It is unclear how long the FDA process to authorize emergency use of the drugs will take. Unless the companies receive that authorization, doctors cannot administer the drugs to patients outside of clinical trials or without a compassionate use authorization like the one President Trump received.

If the drugs are authorized for use by the FDA, Mango said that the government will allocate the treatments to the states based on need, similar to the mechanism used with Gilead Sciences Inc’s <GILD.O> antiviral drug remdesivir for COVID-19.

Regeneron signed a $450 million deal in July to sell Operation Warp Speed enough doses of its antibody treatment, REGN-COV2, to treat around 300,000 people.

The company said it has not signed any additional deals with Operation Warp Speed, and has around 50,000 doses of its treatment ready now.

Lilly said on Friday it has not signed an agreement with Operation Warp Speed. It said earlier this week that it expects to produce around one million doses of the treatment this year.

(Reporting by Manas Mishra in Bengalaru and Michael Erman in New York; writing by Caroline Humer; Editing by Chizu Nomiyama, Aurora Ellis and Kirsten Donovan)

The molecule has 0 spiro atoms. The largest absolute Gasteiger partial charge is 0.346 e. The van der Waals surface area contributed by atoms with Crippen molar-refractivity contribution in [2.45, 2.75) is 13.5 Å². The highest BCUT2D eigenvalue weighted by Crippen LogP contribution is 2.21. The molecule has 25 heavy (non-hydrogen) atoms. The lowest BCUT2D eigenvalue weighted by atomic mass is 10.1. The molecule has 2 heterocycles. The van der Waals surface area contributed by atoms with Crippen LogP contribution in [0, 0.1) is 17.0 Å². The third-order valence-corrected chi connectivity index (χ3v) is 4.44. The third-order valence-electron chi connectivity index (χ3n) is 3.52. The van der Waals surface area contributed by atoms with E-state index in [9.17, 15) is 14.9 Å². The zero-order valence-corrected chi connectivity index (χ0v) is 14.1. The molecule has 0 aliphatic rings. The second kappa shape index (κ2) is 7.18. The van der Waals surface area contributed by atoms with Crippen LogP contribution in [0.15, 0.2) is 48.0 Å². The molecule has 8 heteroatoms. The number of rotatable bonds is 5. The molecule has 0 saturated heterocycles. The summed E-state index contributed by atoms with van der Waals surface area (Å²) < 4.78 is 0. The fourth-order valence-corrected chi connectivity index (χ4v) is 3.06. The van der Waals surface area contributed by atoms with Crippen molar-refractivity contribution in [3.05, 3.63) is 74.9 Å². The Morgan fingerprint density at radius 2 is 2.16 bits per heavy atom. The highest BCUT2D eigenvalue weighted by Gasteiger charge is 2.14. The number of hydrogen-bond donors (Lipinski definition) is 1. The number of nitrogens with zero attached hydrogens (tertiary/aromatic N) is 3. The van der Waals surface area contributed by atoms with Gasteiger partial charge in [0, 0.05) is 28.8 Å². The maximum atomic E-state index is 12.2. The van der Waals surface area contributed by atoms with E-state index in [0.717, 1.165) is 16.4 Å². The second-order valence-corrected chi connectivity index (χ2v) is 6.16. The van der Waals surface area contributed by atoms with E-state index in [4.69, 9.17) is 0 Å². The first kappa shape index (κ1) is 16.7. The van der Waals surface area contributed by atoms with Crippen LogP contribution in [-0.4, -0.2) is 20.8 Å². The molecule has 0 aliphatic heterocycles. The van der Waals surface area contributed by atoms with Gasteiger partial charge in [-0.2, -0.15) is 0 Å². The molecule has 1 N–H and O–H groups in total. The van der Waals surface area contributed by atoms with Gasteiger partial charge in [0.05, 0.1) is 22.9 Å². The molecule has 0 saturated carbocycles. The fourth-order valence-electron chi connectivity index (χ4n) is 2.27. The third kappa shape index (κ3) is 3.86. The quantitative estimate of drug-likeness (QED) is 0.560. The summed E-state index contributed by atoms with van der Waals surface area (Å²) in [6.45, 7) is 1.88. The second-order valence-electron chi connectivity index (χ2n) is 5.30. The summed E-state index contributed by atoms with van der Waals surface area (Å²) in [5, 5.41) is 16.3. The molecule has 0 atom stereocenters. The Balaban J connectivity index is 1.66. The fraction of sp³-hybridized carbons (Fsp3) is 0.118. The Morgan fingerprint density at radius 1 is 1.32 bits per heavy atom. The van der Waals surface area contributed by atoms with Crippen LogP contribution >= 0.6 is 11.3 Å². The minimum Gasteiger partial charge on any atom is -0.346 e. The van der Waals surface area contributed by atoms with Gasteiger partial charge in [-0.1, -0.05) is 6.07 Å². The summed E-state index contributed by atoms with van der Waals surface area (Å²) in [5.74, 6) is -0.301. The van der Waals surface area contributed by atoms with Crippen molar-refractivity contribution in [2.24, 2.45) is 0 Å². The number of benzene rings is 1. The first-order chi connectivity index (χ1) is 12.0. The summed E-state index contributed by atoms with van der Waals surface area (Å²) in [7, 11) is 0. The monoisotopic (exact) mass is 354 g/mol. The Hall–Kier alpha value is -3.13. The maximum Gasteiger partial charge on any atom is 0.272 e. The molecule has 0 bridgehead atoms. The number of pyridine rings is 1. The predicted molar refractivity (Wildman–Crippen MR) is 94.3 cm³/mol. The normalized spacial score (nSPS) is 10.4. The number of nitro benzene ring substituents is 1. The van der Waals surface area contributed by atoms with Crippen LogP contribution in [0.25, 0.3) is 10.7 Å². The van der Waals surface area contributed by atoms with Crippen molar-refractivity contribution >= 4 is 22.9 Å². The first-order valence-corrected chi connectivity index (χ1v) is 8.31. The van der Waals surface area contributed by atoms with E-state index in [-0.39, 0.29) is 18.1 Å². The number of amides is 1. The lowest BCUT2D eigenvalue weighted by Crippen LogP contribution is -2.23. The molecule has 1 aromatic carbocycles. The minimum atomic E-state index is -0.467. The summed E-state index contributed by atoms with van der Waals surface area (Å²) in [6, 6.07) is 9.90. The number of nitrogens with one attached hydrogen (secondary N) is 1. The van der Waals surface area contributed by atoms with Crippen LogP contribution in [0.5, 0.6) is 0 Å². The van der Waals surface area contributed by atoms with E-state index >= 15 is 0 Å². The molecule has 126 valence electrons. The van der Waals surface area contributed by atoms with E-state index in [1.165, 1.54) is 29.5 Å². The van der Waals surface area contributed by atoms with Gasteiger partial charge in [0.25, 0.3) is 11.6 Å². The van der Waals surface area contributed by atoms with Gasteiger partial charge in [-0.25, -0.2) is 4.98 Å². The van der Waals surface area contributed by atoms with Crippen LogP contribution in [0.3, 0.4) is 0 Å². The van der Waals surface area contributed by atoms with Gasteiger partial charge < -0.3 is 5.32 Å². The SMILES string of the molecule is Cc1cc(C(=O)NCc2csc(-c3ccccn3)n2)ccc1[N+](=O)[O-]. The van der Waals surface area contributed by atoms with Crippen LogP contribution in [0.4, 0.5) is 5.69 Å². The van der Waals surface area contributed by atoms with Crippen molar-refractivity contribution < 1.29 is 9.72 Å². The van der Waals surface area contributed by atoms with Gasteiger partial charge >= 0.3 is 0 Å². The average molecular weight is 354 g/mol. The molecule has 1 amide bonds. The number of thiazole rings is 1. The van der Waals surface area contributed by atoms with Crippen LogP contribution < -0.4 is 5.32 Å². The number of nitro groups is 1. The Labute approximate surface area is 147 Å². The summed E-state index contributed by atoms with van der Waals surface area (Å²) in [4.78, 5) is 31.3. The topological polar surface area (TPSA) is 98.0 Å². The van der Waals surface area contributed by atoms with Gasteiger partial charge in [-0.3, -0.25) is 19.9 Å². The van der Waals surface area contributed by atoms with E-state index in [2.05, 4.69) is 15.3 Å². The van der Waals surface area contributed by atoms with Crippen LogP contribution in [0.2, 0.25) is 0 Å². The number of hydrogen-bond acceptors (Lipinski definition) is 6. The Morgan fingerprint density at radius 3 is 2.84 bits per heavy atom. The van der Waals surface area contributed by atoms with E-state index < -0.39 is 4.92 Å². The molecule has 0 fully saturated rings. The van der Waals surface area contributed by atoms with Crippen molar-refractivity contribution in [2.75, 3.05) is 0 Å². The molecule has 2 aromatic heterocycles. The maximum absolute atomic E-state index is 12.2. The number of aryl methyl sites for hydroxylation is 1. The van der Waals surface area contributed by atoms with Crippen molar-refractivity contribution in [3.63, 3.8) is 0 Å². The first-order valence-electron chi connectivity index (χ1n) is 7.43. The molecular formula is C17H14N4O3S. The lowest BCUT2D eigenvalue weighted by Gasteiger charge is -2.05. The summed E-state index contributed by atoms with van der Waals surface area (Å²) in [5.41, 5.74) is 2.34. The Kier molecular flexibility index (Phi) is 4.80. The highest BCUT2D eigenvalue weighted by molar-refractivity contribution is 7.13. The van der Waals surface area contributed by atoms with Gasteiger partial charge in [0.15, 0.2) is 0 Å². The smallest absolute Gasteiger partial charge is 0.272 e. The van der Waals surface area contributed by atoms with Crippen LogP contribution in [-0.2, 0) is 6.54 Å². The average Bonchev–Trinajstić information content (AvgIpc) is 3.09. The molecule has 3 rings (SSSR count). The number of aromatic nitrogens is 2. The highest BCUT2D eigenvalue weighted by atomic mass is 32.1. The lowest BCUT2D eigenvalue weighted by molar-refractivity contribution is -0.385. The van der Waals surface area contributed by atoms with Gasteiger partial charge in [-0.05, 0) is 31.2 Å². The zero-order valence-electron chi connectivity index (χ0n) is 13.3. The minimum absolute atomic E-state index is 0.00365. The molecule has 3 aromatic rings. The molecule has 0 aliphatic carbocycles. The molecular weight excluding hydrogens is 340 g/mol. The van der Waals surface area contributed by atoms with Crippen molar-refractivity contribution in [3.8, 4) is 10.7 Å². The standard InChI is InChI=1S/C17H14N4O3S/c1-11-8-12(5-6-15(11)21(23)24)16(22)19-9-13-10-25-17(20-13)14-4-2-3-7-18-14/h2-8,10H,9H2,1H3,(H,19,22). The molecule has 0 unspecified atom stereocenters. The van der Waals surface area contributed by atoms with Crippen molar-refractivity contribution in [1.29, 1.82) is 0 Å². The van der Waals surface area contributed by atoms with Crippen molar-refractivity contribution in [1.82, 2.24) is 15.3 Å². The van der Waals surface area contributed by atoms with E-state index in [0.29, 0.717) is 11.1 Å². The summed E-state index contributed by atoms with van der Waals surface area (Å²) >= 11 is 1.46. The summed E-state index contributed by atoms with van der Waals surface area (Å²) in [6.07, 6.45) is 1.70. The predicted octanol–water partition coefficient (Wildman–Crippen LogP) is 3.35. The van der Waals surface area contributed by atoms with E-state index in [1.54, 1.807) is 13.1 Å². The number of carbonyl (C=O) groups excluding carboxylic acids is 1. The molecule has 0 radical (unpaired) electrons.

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U.S. vaccine program head Slaoui expects Pfizer, Moderna vaccine data readouts in November-December

(Reuters) – The chief adviser for the U.S. government’s Operation Warp Speed COVID-19 vaccine program, Moncef Slaoui, on Tuesday said efficacy data readouts are expected from Pfizer Inc and Moderna Inc between next month and December.



a man wearing a suit and tie: U.S. President Trump holds coronavirus response event in the Rose Garden at the White House in Washington


© Reuters/Kevin Lamarque
U.S. President Trump holds coronavirus response event in the Rose Garden at the White House in Washington

Speaking at a symposium conducted by the Johns Hopkins University and the University of Washington, Slaoui said data readouts from leading vaccine developers are expected to come in three waves over the next several months.

The first wave would be coming from Pfizer and Moderna, both of which are developing mRNA-based vaccines for the coronavirus, he said.

Slaoui said efficacy data on one or two vaccines will be available within the next month or two, for which there will be enough doses to immunize 30 million people between November and December.

Commenting on AstraZeneca’s vaccine program, Slaoui said while the company’s U.S. study remains on hold, data readouts on the vaccine’s effectiveness may be expected somewhere in late October or November from ongoing studies in the UK, Brazil and South Africa.

“At that time, we will have very few doses to be able to, if the decision was to approve the vaccine, immunize,” he said, adding that efforts are in place to scale up manufacturing and stockpiling of the vaccine.

(Reporting by Manojna Maddipatla in Bengaluru; Editing by Andrea Ricci)